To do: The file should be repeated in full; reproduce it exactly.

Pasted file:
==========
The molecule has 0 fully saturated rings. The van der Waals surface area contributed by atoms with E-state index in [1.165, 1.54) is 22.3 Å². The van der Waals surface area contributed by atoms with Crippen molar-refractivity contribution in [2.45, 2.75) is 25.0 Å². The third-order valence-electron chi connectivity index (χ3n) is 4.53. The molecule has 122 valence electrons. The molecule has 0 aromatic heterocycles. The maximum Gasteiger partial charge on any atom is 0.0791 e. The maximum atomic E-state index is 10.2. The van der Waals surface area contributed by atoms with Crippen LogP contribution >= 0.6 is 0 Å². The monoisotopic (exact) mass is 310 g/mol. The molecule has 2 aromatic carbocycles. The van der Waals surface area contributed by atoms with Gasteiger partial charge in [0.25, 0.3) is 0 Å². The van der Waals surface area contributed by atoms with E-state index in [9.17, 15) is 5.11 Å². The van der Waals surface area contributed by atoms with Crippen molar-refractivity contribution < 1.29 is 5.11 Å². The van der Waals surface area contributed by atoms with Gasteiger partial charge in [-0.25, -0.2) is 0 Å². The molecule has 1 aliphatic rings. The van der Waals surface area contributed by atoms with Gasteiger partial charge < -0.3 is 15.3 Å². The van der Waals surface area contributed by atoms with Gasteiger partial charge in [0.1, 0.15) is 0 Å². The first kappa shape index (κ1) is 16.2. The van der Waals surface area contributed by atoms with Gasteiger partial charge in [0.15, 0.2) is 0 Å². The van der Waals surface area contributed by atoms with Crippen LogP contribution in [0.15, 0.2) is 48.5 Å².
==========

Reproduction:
The molecule has 0 fully saturated rings. The van der Waals surface area contributed by atoms with E-state index in [1.165, 1.54) is 22.3 Å². The van der Waals surface area contributed by atoms with Crippen molar-refractivity contribution in [2.45, 2.75) is 25.0 Å². The third-order valence-electron chi connectivity index (χ3n) is 4.53. The molecule has 122 valence electrons. The molecule has 0 aromatic heterocycles. The maximum Gasteiger partial charge on any atom is 0.0791 e. The maximum atomic E-state index is 10.2. The van der Waals surface area contributed by atoms with Crippen LogP contribution >= 0.6 is 0 Å². The monoisotopic (exact) mass is 310 g/mol. The molecule has 2 aromatic carbocycles. The van der Waals surface area contributed by atoms with Gasteiger partial charge in [0.25, 0.3) is 0 Å². The van der Waals surface area contributed by atoms with E-state index in [9.17, 15) is 5.11 Å². The van der Waals surface area contributed by atoms with Crippen molar-refractivity contribution < 1.29 is 5.11 Å². The van der Waals surface area contributed by atoms with Gasteiger partial charge in [-0.25, -0.2) is 0 Å². The molecule has 1 aliphatic rings. The van der Waals surface area contributed by atoms with Gasteiger partial charge < -0.3 is 15.3 Å². The van der Waals surface area contributed by atoms with Gasteiger partial charge in [0.1, 0.15) is 0 Å². The first kappa shape index (κ1) is 16.2. The van der Waals surface area contributed by atoms with Gasteiger partial charge in [0.15, 0.2) is 0 Å². The van der Waals surface area contributed by atoms with Crippen LogP contribution in [0.15, 0.2) is 48.5 Å².